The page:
Today I decided to go back to the basics and show and explain to you a basic SQL Server cursor. In this example we will loop through the results of a table and select the description of each ID we find.
But first; one should understand the purpose of a cursor. As we all know. SQL Server is a relational database management system (RDBMS), and SQL is a transactional programming language. This means that it is designed to executre its work in all-or-nothing batches. The data base engine is optimised to work in the manner at in general it is more than sufficient to execute simple bulk or batch type transactions.
Therefore, as a general rule of thumb, and for good performance do not use cursors.
However, there are some situations in which cursors can be lifesavers. I can think of a few right off the bat:
1. Concurrent queries : Sometimes, in OLTP systems, there are just too many users actively querying a specific table. In order to be able to update the entire table without creating a huge lock that blocks all activity a cursor or a while loop can be helpful. (One should first look into for this though)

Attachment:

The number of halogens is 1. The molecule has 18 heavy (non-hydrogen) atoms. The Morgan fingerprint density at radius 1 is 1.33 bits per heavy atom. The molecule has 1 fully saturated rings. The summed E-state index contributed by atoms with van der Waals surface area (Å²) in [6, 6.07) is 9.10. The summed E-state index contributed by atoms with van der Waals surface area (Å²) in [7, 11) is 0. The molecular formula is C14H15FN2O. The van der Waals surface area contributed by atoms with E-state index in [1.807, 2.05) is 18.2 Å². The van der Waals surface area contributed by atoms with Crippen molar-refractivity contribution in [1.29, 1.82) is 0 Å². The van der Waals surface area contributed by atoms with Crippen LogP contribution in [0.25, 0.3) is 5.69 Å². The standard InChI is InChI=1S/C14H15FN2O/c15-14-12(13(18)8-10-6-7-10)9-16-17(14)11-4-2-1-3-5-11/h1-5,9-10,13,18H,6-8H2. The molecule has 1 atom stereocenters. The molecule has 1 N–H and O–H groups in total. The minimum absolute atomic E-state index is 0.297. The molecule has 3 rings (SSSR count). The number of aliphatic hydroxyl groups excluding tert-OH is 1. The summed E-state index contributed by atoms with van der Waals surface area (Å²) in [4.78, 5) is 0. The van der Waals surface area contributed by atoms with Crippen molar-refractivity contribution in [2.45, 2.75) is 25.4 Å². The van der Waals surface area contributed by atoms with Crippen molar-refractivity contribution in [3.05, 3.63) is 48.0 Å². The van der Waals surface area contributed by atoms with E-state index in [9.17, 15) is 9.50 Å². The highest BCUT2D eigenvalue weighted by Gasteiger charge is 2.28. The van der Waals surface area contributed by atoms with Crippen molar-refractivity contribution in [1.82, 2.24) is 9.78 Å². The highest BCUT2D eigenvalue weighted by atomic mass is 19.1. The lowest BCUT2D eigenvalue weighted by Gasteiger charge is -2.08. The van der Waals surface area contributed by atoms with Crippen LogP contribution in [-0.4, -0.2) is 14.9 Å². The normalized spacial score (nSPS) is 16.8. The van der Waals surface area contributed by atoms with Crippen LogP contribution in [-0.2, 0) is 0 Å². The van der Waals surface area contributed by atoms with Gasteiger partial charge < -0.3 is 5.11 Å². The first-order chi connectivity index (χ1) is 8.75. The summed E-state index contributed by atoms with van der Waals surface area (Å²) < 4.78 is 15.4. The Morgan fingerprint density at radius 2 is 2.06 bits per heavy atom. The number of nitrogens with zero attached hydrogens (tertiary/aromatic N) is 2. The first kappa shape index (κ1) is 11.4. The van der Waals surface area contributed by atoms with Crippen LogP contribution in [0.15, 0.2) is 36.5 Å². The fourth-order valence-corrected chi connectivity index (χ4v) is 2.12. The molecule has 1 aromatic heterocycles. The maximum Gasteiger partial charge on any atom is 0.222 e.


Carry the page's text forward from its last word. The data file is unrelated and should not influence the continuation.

2.To create a for each type logic in T-SQL scripts. For example, on could create a script to copy each table and execute it with sp_executesql.
Now lets get to it then. Take this simple table as an example:
CREATE TABLE #ITEMS (ITEM_ID uniqueidentifier NOT NULL, ITEM_DESCRIPTION VARCHAR(250) NOT NULL) INSERT INTO #ITEMS VALUES (NEWID(), 'This is a wonderful car'), (NEWID(), 'This is a fast bike'), (NEWID(), 'This is a expensive aeroplane'), (NEWID(), 'This is a cheap bicycle'), (NEWID(), 'This is a dream holiday')
Now say we want to cut the selection of each description into 5 separate transactions. Here is the cursor syntax to do that. Enjoy
DECLARE @ITEM_ID uniqueidentifier -- Here we create a variable that will contain the ID of each row. DECLARE ITEM_CURSOR CURSOR -- Here we prepare the cursor and give the select statement to iterate through FOR SELECT ITEM_ID FROM #ITEMS OPEN ITEM_CURSOR -- This charges the results to memory FETCH NEXT FROM ITEM_CURSOR INTO @ITEM_ID -- We fetch the first result WHILE @@FETCH_STATUS = 0 --If the fetch went well then we go for it BEGIN SELECT ITEM_DESCRIPTION -- Our select statement (here you can do whatever work you wish) FROM #ITEMS WHERE ITEM_ID = @ITEM_ID -- In regards to our latest fetched ID FETCH NEXT FROM ITEM_CURSOR INTO @ITEM_ID -- Once the work is done we fetch the next result END -- We arrive here when @@FETCH_STATUS shows there are no more results to treat CLOSE ITEM_CURSOR DEALLOCATE ITEM_CURSOR -- CLOSE and DEALLOCATE remove the data from memory and clean up the process